Is your MacBook hard drive getting full? We’ll show you how to clean up your MacBook hard drive or SSD using some built-in Mac tools or a couple of nice paid and free utilities.
Before jumping in, back up your drive. Use Apple’s Time Machine for the simplest and safest backup. Our How To Set Up Time Machine for Your Mac will explain the simple process for setting up and using Time Machine if you haven’t already started it.
To see if you need to clean up your MacBook hard drive, open Finder and click on your MacBook from the DEVICES section in the left hand Sidebar (see first arrow in screen shot below). Click on your computer’s main storage device, usually named Macintosh HD. Or right-click it and choose Get Info from the pop up menu.
At the bottom of the screen, if Finder shows the Status Bar, you’ll see some text. If it’s not showing, show it by clicking on View in the menu and then choose Show Status Bar or use the keyboard shortcut COMMAND+/. The Status Bar should say something like “42.93 GB available” (see screen shot above). That lets you know how much space is free for storing files and apps.
Take Out the Trash
First, empty your OS X Trash. Start by opening the Trash folder. Click on the Trash can icon on the Dock at the right end. This opens the folder in Finder. Take a look at what’s there to make sure there’s nothing important accidentally sent to the Trash.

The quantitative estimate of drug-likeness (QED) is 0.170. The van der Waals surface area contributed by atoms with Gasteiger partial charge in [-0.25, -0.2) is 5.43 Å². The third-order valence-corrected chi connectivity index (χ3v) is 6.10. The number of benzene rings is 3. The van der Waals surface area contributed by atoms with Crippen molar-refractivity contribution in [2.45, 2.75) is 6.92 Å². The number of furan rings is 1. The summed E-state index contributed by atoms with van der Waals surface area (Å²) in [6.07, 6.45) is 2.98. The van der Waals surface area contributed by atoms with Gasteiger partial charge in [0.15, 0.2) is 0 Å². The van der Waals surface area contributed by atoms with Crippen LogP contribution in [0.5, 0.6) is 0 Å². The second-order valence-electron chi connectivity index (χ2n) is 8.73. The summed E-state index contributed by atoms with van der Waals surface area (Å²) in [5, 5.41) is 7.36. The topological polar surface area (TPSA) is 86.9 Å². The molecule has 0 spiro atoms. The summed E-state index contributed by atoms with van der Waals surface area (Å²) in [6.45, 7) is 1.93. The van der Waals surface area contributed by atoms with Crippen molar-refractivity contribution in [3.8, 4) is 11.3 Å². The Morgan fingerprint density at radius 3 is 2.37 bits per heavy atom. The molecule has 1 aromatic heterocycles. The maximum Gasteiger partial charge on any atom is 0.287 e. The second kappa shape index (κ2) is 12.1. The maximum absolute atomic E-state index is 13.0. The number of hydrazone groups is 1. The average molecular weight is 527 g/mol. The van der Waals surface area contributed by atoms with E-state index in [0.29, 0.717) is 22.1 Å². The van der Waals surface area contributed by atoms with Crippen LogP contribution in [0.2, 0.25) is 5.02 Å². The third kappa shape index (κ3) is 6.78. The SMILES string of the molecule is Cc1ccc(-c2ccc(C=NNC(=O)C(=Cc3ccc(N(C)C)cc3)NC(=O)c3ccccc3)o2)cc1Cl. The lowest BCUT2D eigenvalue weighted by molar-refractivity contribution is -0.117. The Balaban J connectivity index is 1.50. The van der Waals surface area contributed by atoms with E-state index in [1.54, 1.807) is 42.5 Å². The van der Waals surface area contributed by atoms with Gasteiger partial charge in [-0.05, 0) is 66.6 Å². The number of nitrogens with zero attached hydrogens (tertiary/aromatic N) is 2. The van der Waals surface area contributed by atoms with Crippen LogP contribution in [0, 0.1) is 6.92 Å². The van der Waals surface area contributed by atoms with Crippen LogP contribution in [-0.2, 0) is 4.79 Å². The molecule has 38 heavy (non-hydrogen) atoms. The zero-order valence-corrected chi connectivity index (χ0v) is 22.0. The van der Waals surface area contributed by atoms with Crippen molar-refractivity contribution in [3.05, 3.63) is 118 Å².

From inside Finder click on the Finder menu from the upper left corner and choose Empty Trash. Keyboard shortcut fans can use the keyboard shortcut COMMAND + SHIFT + DELETE. OS X asks if you’re sure. Click on Empty Trash and the OS permanently removes the files.
Now let’s see how much space we cleared up. Follow the steps in the section above to show how much free space the hard drive has available. If that’s enough space, then you’re finished. However, there’s other junk on the hard drive to remove.
How to Clean Up Your MacBook Hard Drive Further
We’ve got a few useful utilities that will help you clean up your MacBook hard drive.
Now that we’ve cleared out the Trash folder, it’s time to find out what’s eating up the hard drive or SSD space using a nice utility called DaisyDisk. You can get it in the Mac App Store for $9.99 or get a more robust version at the app developer’s web site where you can also download a trial version.
Launch DaisyDisk and click on the Scan button next to your Hard Drive. Give it time to scan the drive and then the app visually displays the drive’s storage allotment using an interactive pie chart. Hover over the pie chart’s sections to see how much space that folder is taking up in the list on the right. Click on a colored section to see what’s inside it in another pie chart. Click on the center of the circle to go up one level in the folder tree or click on the folder names in the toolbar above.
If you find a folder that is taking up too much space and has stuff you don’t mind losing, right-click on it and choose Show in Finder. This opens the folder in Finder and lets the user manually delete or move content to another drive to free up space.
Clean My Mac
Clean My Mac inspects the user’s drive just like DaisyDisk. However, it finds files that the user can delete. After a scan the app shows the following screen.